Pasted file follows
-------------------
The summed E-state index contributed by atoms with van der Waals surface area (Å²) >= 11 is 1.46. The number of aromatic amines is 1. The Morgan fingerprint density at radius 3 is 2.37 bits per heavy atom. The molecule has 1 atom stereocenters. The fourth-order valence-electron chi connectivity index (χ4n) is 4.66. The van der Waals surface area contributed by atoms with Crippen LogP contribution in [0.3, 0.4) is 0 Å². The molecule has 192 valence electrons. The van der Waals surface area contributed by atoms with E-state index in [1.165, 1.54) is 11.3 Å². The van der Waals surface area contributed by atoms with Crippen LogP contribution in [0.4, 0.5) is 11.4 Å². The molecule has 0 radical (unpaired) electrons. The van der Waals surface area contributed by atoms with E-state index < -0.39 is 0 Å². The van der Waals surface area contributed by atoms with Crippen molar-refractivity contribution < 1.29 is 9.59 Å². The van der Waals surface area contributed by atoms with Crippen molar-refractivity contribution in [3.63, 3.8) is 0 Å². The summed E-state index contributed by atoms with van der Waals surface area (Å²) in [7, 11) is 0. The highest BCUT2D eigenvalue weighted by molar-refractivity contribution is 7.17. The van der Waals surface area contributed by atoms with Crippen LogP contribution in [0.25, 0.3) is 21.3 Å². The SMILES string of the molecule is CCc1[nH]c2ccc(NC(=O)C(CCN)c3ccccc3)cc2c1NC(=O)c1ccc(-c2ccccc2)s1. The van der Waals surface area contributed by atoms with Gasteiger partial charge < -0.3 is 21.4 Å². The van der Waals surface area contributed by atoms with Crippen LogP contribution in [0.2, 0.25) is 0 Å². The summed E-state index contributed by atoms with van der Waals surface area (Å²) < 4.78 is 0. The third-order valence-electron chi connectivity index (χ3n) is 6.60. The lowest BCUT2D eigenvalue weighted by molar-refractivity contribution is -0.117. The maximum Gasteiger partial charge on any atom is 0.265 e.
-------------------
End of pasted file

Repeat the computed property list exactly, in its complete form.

The summed E-state index contributed by atoms with van der Waals surface area (Å²) >= 11 is 1.46. The number of aromatic amines is 1. The Morgan fingerprint density at radius 3 is 2.37 bits per heavy atom. The molecule has 1 atom stereocenters. The fourth-order valence-electron chi connectivity index (χ4n) is 4.66. The van der Waals surface area contributed by atoms with Crippen LogP contribution in [0.3, 0.4) is 0 Å². The molecule has 192 valence electrons. The van der Waals surface area contributed by atoms with E-state index in [1.165, 1.54) is 11.3 Å². The van der Waals surface area contributed by atoms with Crippen LogP contribution in [0.4, 0.5) is 11.4 Å². The molecule has 0 radical (unpaired) electrons. The van der Waals surface area contributed by atoms with E-state index < -0.39 is 0 Å². The van der Waals surface area contributed by atoms with Crippen molar-refractivity contribution < 1.29 is 9.59 Å². The van der Waals surface area contributed by atoms with Crippen molar-refractivity contribution in [3.63, 3.8) is 0 Å². The summed E-state index contributed by atoms with van der Waals surface area (Å²) in [7, 11) is 0. The highest BCUT2D eigenvalue weighted by molar-refractivity contribution is 7.17. The van der Waals surface area contributed by atoms with Crippen LogP contribution in [0.25, 0.3) is 21.3 Å². The SMILES string of the molecule is CCc1[nH]c2ccc(NC(=O)C(CCN)c3ccccc3)cc2c1NC(=O)c1ccc(-c2ccccc2)s1. The van der Waals surface area contributed by atoms with Gasteiger partial charge < -0.3 is 21.4 Å². The van der Waals surface area contributed by atoms with Crippen LogP contribution in [0.2, 0.25) is 0 Å². The summed E-state index contributed by atoms with van der Waals surface area (Å²) < 4.78 is 0. The third-order valence-electron chi connectivity index (χ3n) is 6.60. The lowest BCUT2D eigenvalue weighted by molar-refractivity contribution is -0.117. The maximum Gasteiger partial charge on any atom is 0.265 e.